I’m down here on Earth, like always, stargazing in the winter cold clearing of some forgotten forest, a retreat from the lights of civilization that even out here still pale the darkness of the horizon. I’m staring outward, but it’s hard to accept the scale of what I see. I lay back and gaze into the stars. I let my eyes drift out of focus so that the star at the center of my vision outshines all the others, but then suddenly recedes into the black. In its wake the rest of the sky returns to view and now I can sense the depth of space, stars beyond stars beyond stars. I can feel the impossibility of grasping the distances involved. The fact that it just about goes on forever out there.

I just saw Jupiter in person. I saw its moons arrayed around it in that casual, perfectly imperfect way that only time and physics and random chance can pull off. I saw all this from a considerable distance, mind you, but the light that bounced off of the Great Red Spot settled eventually into the back of my eyes, so yes, I saw it with my own eyes, and yes, I can tell the difference. The image in the telescope, though compressed by the scale of distance, was more full, more real, than any picture I’ve ever seen of any planet.

I suppose this is because I really was catching much more of the light reflecting off of Jupiter than a camera does. I could almost sense the gently accelerating curve of its surface. I could see the stripes and shapes of its clouds. The fact that the weather on this object, millions of miles away, can be observed so readily is humbling indeed. Just imagining the spirals and curls hidden in the light from these clouds was dizzying. I knew I couldn’t hope to perceive all the light my eyes received, but my brain somehow knew it was all there. My brain wasn’t fooled, it was well aware that it was receiving far more information than it could use. Surely most of the light was bouncing or burying itself in the gaps between the rods and cones of my retina, but the sheer bounty of light was still noted.

After looking at it up there, I’m still not 100% convinced that a place like Jupiter is real, that it’s actually been spinning like that out in space for so long just because that’s the way things happened to turn out. To accept the existence of Jupiter (much less, gasp, that every point of light in the Hubble deep field is a galaxy of stars) is to be forced to admit that you aren’t much of anything, and maybe you should be thankful that you are even aware of the sky, much less the bodies beyond it. That’s why it’s so important to see things like Jupiter for yourself. It puts things into the proper perspective, and seeing makes that perspective easier to accept.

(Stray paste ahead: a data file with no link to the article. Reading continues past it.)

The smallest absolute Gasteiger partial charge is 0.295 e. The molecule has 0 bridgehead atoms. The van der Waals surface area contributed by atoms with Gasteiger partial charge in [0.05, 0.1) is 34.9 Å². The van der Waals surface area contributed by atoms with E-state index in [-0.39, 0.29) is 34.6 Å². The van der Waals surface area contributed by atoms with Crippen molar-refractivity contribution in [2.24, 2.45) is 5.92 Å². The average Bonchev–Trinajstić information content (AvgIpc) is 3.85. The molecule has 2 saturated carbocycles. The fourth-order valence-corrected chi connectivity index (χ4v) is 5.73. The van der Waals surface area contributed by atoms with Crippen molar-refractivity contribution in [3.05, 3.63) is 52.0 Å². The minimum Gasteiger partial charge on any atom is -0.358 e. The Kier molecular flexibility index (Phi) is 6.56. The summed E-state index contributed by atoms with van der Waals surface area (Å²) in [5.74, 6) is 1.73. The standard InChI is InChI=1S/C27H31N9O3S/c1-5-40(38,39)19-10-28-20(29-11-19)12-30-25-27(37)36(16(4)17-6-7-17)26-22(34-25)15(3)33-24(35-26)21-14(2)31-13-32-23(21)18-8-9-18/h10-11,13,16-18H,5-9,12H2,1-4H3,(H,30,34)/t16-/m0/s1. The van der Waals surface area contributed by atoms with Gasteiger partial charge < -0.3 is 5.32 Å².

This all happened, this submersion in the mysteries of Jupiter, while I was crouched over, peering through the eyepiece. I spent less than a minute watching the most awe inspiring little globule I’ve ever seen slowly drift across my vision with the kind of massive, steady motion that could only be the movement of a planet. This was repeated time after time, Mars, the Moon, and a sky full of stars (and that’s not getting into the nebula and galaxies). Seeing is believing but that doesn’t mean it’s easy, because once you’ve seen something the work has only just begun: now you have to make sense of it. Now you have to lay back, bear the cold, and think.

I know the science of space, well, the more accessible principles at least. But that doesn’t mean I know what to do with that knowledge. When I look up through the telescope to watch some massive world spin silently, the facts of its mass, size and composition mean little to me. The “what” is easy, you just need to look hard enough. Knowing what is just a matter of time and patience. The harder part is “why”, because there’s no method there, no system for developing an answer. Why is a personal matter and, if you’re honest about it, a total guess. All the factual information in the world cannot come to your aid in the search for purpose.

Purpose does not come from God or Jupiter or the Crab Nebula. Purpose is what happens when you stare into what you cannot understand, God, space, time, whatever, and, free to roam a region yet to be colonized by understanding, you search until you find something to keep you from collapsing in terror. Something that brings a semblance of order to the endless mystery in the universe. We may be intelligent enough to gaze into the stars and understand what they are, but we are still animals.To seek the meaning of the stars is dangerous. This kind of obstacle to successful survival must be neutralized, this need is hard wired into the more primitive portions of our brain. We are, after all, merely large hairless monkeys with delusions of grandeur. When we look beyond Earth, we see our humble place illustrated so clearly, and it scares us. The stars suggest what we have always feared: that we are not important, not special, we have no purpose. Our existence, on the scale of the stars, is effectively meaningless.

But when you’ve been stargazing for 8 hours and you can’t feel your toes, when even the animals have stopped rustling in the darkness around you, you realize that this meaninglessness is not a detriment, it is a gift. We are not vital to the universe and we should be thankful, for there is so little about it we understand. We are not slaves to a universe of responsibility, we are free to explore a universe of possibility. We are free to concern ourselves with the pettiest minutia of being human, like learning and building and creating. We are free to sculpt our own lives and the lives of those around us. The whole time we scurry about on our little missions, the stars continue to slowly rotate, just as they will after we die, after our planet is swallowed up, just as they will until they at last burn out and nothing remains of the world but darkness.